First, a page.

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Employer-Mandated MRIs Won’t Be Examined as Justices Reject Case

Nov. 12, 2019, 2:34 PM

The U.S. Supreme Court declined to hear arguments in the case of whether BNSF Railway Co. violated a federal disability law when it rescinded an applicants’ job offer after he refused to pay for a required MRI.

The justices Nov. 12 let stand a Ninth Circuit ruling in favor of the applicant that divided federal agencies and led business groups to warn that it went beyond the protections of the Americans with Disabilities Act.

The Equal Employment Opportunity Commission sued BNSF Railway on behalf of Russell Holt, who refused to pay for a company-required MRI to be medically cleared for the position of senior patrol officer. The MRI would have cost Holt as much as $2,500, but the company wanted to determine if a prior spinal injury hindered his ability to safely perform his job.

The U.S. Court of Appeals for the Ninth Circuit sided with the EEOC and the worker, finding that the company violated the ADA when it rescinded Holt’s job offer. Employers can’t shift the costs of post-offer, disability-related medical testing onto workers regardless of the costs or the worker’s ability to pay, the court said.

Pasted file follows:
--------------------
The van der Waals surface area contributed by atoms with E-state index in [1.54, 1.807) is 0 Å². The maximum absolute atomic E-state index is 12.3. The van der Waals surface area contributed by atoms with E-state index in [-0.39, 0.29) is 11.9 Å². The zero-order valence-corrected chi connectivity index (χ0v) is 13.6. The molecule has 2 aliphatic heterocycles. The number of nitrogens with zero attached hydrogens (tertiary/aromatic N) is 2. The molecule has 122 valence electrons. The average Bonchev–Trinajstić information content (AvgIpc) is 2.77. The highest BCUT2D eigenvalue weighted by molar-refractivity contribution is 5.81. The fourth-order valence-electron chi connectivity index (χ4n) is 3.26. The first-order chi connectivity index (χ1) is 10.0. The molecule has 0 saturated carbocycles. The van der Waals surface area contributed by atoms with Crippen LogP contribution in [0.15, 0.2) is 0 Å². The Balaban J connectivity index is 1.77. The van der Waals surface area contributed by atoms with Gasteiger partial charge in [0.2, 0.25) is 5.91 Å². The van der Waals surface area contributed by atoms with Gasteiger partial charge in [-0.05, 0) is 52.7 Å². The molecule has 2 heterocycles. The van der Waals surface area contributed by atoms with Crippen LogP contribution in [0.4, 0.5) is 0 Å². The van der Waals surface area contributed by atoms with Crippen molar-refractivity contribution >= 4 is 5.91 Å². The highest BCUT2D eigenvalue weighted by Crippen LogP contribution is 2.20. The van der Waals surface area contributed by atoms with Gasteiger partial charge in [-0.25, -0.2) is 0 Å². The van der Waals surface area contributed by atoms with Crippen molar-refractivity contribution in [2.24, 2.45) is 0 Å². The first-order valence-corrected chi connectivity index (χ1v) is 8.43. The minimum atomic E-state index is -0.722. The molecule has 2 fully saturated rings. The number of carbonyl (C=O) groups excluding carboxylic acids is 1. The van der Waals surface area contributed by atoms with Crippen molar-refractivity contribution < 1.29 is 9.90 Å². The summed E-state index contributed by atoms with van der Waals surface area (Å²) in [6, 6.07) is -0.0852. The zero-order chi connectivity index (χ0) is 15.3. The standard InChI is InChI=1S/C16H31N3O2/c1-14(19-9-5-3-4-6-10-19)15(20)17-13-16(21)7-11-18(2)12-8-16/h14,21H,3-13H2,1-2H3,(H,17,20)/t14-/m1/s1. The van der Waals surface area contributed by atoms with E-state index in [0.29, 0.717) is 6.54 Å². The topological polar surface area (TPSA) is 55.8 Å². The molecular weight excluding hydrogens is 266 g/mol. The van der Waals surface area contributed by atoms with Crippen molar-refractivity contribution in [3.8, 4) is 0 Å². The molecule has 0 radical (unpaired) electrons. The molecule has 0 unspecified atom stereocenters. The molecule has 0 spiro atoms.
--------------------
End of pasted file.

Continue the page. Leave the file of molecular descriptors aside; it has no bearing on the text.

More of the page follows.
BNSF asked the high court in March to reconsider the Ninth Circuit’s ruling. Several business and trade groups told the Supreme Court that the Ninth Circuit greatly overreached in expanding what should be covered under the ADA.

The case also divided the agencies that enforce federal civil rights laws. The Justice Department, which represents the EEOC in matters before the Supreme Court, told the justices in August that the case should be remanded and vacated. It said the Ninth Circuit was wrong to conclude that BNSF violated the ADA and said Holt was denied the position because he didn’t complete a medical screening process, not because of a disability.

The company said it pays for initial screenings, but applicants are responsible for follow-up testing costs. BNSF is represented by Gibson, Dunn & Crutcher attorney Andrew Tulumello.

Brian H. Fletcher and Pamela Karlan with Stanford University Law School are representing Holt. They argued that the Ninth Circuit decision was rightly decided. Most states prohibit employers from requiring job applicants to pay for employer-mandated medical tests, they said, adding that “BNSF’s practice appears to be an outlier.”

The case is BNSF Ry. Co. v. EEOC, U.S., No 16-35457, certiorari denied 11/12/19.

To contact the reporter on this story: Erin Mulvaney in Washington at emulvaney@bloomberglaw.com

To contact the editors responsible for this story: Jay-Anne B. Casuga at jcasuga@bloomberglaw.com; Terence Hyland at thyland@bloomberglaw.com